5 of the Best Questions to Ask Potential Adoptive Parentsas a Birth Mother in Kansas
Research. It’s not just for writing academic papers. It’s one of the biggest components you need to do whenever you make a decision you’re unsure about. Looking into plans for adoption is no exception. There are so many questions that you find you need to research and figure out as you navigate through your decision. Do I need to go through an adoption agency? If I do, do I need to fit a certain criteria for them? How much is the entire process if I have to pay for it? Do I have to pay? Can I talk to the potential adoptive parents?
You may have certain things in mind that you’ll want for your child that you hope the adoptive parents adhere to. Or, you may wonder if potential adoptive parents are truly ready to be committed and active in your child’s life. It’s probably hard to decide what questions you should even ask. So, to help you get started, here are a few questions to ask potential parentsto help you make the best decision.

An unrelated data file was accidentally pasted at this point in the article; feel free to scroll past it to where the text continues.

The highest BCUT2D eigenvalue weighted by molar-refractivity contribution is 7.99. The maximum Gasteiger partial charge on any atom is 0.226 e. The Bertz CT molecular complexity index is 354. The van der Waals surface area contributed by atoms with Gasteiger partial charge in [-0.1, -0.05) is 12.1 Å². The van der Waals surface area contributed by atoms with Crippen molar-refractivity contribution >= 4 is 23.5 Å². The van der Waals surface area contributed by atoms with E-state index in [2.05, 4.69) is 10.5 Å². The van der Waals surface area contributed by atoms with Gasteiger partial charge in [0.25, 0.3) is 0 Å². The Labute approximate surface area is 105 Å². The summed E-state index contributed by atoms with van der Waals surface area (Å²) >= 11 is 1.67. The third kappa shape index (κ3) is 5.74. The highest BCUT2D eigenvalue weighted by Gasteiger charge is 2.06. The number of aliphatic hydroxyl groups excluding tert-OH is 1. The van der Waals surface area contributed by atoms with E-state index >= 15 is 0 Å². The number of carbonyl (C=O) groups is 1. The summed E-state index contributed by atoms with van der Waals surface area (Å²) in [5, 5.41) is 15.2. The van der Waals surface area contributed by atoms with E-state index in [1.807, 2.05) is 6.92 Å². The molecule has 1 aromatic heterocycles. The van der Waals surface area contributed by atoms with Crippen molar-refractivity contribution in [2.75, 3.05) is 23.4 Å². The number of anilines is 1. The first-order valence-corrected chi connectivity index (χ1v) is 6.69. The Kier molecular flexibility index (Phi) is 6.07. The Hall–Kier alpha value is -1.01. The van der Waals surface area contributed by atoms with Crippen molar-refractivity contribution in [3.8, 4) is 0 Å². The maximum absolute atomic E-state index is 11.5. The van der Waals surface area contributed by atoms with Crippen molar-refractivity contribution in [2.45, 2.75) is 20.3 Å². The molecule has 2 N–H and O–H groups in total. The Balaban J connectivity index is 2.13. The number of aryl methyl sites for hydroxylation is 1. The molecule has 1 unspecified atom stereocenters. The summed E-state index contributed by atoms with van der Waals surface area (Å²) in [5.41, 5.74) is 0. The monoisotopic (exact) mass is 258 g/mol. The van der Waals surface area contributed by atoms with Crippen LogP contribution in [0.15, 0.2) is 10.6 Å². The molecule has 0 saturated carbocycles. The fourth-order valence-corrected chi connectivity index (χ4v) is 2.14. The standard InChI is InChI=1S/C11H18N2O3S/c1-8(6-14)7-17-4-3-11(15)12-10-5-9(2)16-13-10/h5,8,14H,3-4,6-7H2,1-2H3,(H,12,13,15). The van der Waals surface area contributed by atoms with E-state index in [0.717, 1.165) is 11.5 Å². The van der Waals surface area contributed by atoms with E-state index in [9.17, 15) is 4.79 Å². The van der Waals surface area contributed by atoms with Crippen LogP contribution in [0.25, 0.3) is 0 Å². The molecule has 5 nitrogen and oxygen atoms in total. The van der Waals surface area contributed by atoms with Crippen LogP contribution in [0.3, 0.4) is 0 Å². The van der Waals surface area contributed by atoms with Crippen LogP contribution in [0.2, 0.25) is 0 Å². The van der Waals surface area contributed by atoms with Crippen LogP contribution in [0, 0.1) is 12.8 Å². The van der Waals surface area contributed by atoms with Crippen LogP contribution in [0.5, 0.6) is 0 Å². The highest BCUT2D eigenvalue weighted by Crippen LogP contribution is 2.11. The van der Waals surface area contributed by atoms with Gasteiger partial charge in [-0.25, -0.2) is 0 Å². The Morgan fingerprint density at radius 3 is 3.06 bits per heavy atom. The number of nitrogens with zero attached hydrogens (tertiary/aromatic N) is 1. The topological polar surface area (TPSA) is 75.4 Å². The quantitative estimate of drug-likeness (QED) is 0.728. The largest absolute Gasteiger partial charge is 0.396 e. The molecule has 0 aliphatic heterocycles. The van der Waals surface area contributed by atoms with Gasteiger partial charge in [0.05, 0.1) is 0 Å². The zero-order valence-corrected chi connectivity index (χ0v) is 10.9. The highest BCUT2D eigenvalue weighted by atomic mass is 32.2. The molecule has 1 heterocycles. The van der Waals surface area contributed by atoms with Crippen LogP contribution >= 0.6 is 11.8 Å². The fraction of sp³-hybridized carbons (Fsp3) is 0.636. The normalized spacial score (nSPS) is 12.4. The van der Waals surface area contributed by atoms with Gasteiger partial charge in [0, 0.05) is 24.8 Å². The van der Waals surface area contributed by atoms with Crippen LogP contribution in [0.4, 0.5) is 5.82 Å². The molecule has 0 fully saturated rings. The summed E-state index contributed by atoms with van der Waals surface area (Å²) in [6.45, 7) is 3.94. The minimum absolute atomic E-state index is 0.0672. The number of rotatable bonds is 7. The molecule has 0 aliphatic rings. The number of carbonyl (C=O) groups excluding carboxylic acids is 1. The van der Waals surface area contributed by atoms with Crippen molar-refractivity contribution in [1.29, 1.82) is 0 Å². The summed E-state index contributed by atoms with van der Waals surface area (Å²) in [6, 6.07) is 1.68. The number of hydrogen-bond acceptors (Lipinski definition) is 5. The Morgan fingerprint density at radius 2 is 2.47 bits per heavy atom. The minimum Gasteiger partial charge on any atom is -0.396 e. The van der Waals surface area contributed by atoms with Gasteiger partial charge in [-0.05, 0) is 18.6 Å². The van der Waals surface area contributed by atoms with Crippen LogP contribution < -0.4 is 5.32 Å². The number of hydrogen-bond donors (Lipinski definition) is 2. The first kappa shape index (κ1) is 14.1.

- Are you sure about your choice to adopt?
This question is one that’s probably the first in your head anyway, and there’s nothing wrong with that. Deciding to adopt is an important step, much like placing your child for adoption. You want to make sure that your child’s adoptive parents have truly given parenting a lot of thought.
Asking them this may also help you understand their reasons and motivations behind their choice. How they decided that growing their family through adoption was the right option for them, and what they’ve been through. Adoption may not have been their first stop to parenthood, or maybe it’s been something they’ve thought about for years. Each and every adoptive parent is unique in this way.